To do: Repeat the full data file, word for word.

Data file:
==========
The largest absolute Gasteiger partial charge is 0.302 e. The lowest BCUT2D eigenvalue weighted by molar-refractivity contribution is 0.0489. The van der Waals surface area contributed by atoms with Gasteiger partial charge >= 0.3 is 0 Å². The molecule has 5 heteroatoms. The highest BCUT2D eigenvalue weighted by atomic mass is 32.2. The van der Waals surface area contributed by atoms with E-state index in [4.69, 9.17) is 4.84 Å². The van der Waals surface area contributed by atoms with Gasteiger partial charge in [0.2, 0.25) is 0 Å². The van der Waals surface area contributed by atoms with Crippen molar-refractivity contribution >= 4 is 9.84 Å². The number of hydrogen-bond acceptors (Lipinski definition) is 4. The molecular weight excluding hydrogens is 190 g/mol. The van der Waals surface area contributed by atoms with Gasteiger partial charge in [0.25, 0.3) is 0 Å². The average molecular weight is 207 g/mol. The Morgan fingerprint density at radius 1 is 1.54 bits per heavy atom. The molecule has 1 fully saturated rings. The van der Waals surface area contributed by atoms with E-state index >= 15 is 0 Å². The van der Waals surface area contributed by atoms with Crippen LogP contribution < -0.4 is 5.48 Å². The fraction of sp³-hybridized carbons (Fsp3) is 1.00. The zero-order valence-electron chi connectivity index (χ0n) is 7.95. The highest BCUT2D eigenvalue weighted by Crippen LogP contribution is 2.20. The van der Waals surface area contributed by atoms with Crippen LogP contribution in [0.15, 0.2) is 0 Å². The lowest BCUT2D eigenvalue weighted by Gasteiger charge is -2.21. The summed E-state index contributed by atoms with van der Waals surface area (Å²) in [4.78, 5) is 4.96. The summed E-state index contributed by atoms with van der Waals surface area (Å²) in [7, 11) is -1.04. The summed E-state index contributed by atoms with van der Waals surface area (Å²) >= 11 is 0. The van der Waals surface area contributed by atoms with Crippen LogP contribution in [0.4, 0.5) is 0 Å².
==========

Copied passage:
The largest absolute Gasteiger partial charge is 0.302 e. The lowest BCUT2D eigenvalue weighted by molar-refractivity contribution is 0.0489. The van der Waals surface area contributed by atoms with Gasteiger partial charge >= 0.3 is 0 Å². The molecule has 5 heteroatoms. The highest BCUT2D eigenvalue weighted by atomic mass is 32.2. The van der Waals surface area contributed by atoms with E-state index in [4.69, 9.17) is 4.84 Å². The van der Waals surface area contributed by atoms with Gasteiger partial charge in [0.2, 0.25) is 0 Å². The van der Waals surface area contributed by atoms with Crippen molar-refractivity contribution >= 4 is 9.84 Å². The number of hydrogen-bond acceptors (Lipinski definition) is 4. The molecular weight excluding hydrogens is 190 g/mol. The van der Waals surface area contributed by atoms with Gasteiger partial charge in [0.25, 0.3) is 0 Å². The average molecular weight is 207 g/mol. The Morgan fingerprint density at radius 1 is 1.54 bits per heavy atom. The molecule has 1 fully saturated rings. The van der Waals surface area contributed by atoms with E-state index >= 15 is 0 Å². The van der Waals surface area contributed by atoms with Crippen LogP contribution < -0.4 is 5.48 Å². The fraction of sp³-hybridized carbons (Fsp3) is 1.00. The zero-order valence-electron chi connectivity index (χ0n) is 7.95. The highest BCUT2D eigenvalue weighted by Crippen LogP contribution is 2.20. The van der Waals surface area contributed by atoms with Crippen LogP contribution in [0.15, 0.2) is 0 Å². The lowest BCUT2D eigenvalue weighted by Gasteiger charge is -2.21. The summed E-state index contributed by atoms with van der Waals surface area (Å²) in [4.78, 5) is 4.96. The summed E-state index contributed by atoms with van der Waals surface area (Å²) in [7, 11) is -1.04. The summed E-state index contributed by atoms with van der Waals surface area (Å²) >= 11 is 0. The van der Waals surface area contributed by atoms with Crippen LogP contribution in [0.4, 0.5) is 0 Å².